Baking soda is also called Sodium Bicarbonate or Bicarbonate of Soda, as seen on this old-fashioned drugstore bottle.
Baking soda is pure Sodium Bicarbonate, a naturally occurring white crystalline substance with a number of household uses. When it comes to baking, sodium bicarbonate is the leavening agent that helps turn out light, airy breads and cakes of great heights.
This rising action happens when the baking soda is mixed with an acidic ingredient in your recipe. This could be something like lemon juice, buttermilk, sour cream, cocoa or molasses. When the soda comes in contact with this acid, it produces carbon dioxide gas bubbles which expand your batter and make your baked goods rise in the oven.
Many recipes will instruct you to mix baking soda with other dry ingredients before adding liquid. They might also tell you to mix briefly or "only until moistened." Working this way keeps the baking soda from reacting until the end of the mixing process. If you were to over-stir your batter or let it sit too long, the bubbles would escape. To keep your cakes and breads from falling flat, get your mixed batter in the oven as quickly as possible.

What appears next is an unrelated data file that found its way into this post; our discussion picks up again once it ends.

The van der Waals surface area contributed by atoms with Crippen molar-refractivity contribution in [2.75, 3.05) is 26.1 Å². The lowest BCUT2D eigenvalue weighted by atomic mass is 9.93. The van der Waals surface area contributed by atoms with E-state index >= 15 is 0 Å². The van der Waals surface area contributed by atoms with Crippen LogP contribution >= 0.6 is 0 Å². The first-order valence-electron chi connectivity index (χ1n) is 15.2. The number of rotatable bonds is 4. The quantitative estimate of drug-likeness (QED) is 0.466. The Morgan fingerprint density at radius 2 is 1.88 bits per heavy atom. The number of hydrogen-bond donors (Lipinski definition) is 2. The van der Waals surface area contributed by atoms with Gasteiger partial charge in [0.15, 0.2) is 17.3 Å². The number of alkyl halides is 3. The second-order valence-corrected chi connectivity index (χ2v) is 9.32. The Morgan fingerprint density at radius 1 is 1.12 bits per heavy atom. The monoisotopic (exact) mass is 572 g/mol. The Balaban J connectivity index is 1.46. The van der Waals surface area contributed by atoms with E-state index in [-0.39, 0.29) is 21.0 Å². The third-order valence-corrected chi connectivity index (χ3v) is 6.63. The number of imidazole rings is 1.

Since baking soda absorbs the odors around it, store in a separate airtight bag or container in a cool, dry place. Some brands take care of this for you with convenient resealable packages. If you remove the soda from its original box, make sure to mark the expiration date on your new container.
If you aren't sure how long your soda's been sitting in the pantry, you can test its effectiveness. Pour two teaspoons of vinegar or lemon juice in a cup and add 1/4 teaspoon of soda. If the mixture fizzes, the soda is still active and good for baking.
There is absolutely no substitute for baking soda. However, you can use baking soda to make a substitute for baking powder.
To make the equivalent of one teaspoon of baking powder, mix 5/8 teaspoon of cream of tartar with 1/4 teaspoon baking soda.
Try one of our favorite baking soda recipes: